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Baha’is regard Abdu’l-Baha as the perfect example of a life of service—and in children’s education, reading stories about his life can help children develop.

Experiencing those stories can help children understand themselves, their environment, and their role in the betterment of the world.

The Baha’i children’s class curriculum, developed by the Baha’i community through many years of experience, incorporates elements of song, prayer, art and storytelling to communicate concepts that strengthen children’s spiritual identity. Many of the stories in this curriculum are about Abdu’l-Baha, who:

… seemed an incarnation of loving understanding, of compassion and power, of wisdom and authority, of strength, and of buoyant youthfulness, which somehow defied the burden of his years; and such years! – Lady Blomfield, The Chosen Highway, p. 150.

It might seem strange to focus on a historical figure with such a complex history of suffering and heroism when speaking to children. So why do Baha’is tell children stories about Abdu’l-Baha from a very young age?

Giving Children the Tools to Face Life Situations

Children who attend Baha’i classes usually hear the story about Abdu’l-Baha and a man who hated him. The man loathed Abdu’l-Baha so much that he would cover his eyes when passing by so as to not look at him, and disrespected Abdu’l-Baha so much that anyone else would likely have reacted with pain and anger. But Abdu’l-Baha remained compassionate and kind. When the man got terribly sick one day, Abdu’l-Baha paid for his doctor, brought him medicine, and took care of him. The man eventually repented for his mistreatment of Abdu’l-Baha, and asked for forgiveness.

This very simple story has a powerful effect on the children who hear it. One girl in her teens, years after she had learned the children’s class material together, told me she called to mind this story when facing bullying in middle school. It helped her shake off the feeling of powerlessness and instead focus on constructive action, without resorting to retribution or violence.

Through these stories of applied spirituality, the very language with which children approach hardship changes, and their posture in situations of injustice isn’t one of victimization or revenge; instead, they center themselves on the soothing, peaceful and empowering example of Abdu’l-Baha.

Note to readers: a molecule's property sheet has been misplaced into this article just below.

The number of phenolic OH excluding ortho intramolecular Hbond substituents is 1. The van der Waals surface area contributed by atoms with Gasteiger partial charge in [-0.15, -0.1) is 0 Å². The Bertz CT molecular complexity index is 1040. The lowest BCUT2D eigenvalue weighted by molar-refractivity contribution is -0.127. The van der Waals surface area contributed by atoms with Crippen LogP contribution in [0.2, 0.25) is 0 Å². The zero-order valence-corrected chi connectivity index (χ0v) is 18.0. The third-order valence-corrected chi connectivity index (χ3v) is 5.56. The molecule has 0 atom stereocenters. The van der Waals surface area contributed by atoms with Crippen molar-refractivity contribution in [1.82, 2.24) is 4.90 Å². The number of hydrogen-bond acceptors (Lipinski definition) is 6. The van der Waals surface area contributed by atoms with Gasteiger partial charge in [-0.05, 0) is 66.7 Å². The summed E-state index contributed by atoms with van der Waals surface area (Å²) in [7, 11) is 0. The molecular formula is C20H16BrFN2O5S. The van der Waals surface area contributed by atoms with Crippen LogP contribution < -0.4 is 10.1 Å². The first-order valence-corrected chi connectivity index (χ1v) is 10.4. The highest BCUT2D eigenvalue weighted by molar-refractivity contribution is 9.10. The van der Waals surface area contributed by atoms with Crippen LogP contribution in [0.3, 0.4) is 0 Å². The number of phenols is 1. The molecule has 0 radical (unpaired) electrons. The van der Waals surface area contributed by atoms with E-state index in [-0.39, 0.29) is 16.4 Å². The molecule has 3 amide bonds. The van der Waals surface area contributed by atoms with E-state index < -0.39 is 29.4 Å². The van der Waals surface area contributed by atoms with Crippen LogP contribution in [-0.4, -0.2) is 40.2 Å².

Committing Spiritual Values to Memory

Baha’i children’s classes also have a memorization component, which provides an important step in understanding spiritual values. For example, Abdu’l-Baha’s quote “Truthfulness is the foundation of all virtues”The Advent of Divine Justice, p. 26—is easily memorized and brings a depth of both understanding and vocabulary. The children learn what “truthfulness” is; what a “virtue” is; how every virtue they are learning, such as justice, respect and kindness, connect to each other; and what a “foundation” is—which leads to the understanding that without truthfulness, we can never really be just, respectful or kind. Beyond the meaning of the text they learn, understanding context is also important—both for the sake of comprehension and motivation.

A Real-Life Example of Kindness, Generosity and Wisdom

In helping children build a personal relationship with God, Baha’i children’s classes strive to study the words of various Faiths and understand God’s love for us. But it can be difficult to take abstract concepts and apply them to reality without practical examples. Abdu’l-Baha’s life offers us that example and his stories are a path to better understand the human soul and its relationship to its Creator.

That’s not to say that Abdu’l-Baha’s stories are the only stories children should be exposed to. In fact, the children’s class curriculum includes many other stories about important historical characters, and inspirational fables. But Abdu’l-Baha is a real-life constant the children can relate to and emulate.

Many of the stories about Abdu’l-Baha describe the later stages of his life, but a few also focus on his childhood and youth, and how his spirit of service was strong even then. The children see themselves in him as a boy, and also love him as a grandfatherly figure.

In the children’s classes I’ve personally taught, children would cheer when they realized that Abdu’l-Baha was about to appear in a story, and when Abdu’l-Baha’s generous, wise and kind actions solved the main conflict—be it a person doing harm, or a communication problem, or a lack of food—they would erupt with excitement. “See, I told you!” our eight-year-old student would exclaim, with a fist pump. “I told you he would fix it!”

Isn’t this the kind of heroic figure we want our children to respect and emulate—a real-life person who dedicated his life to the service of humankind, who exercised wisdom and kindness in every action, and whose teachings continue to transform the world?

We have made Thee a shelter for all mankind, a shield unto all who are in heaven and on earth, a stronghold for whosoever hath believed in God, the Incomparable, the All-Knowing. God grant that through Thee He may protect them, may enrich and sustain them, that He may inspire Thee with that which shall be a wellspring of wealth unto all created things, an ocean of bounty unto all men, and the dayspring of mercy unto all peoples. – Baha’u’llah, speaking to Abdu’l-Baha, quoted by Shoghi Effendi in The World Order of Baha’u’llah, p. 135.

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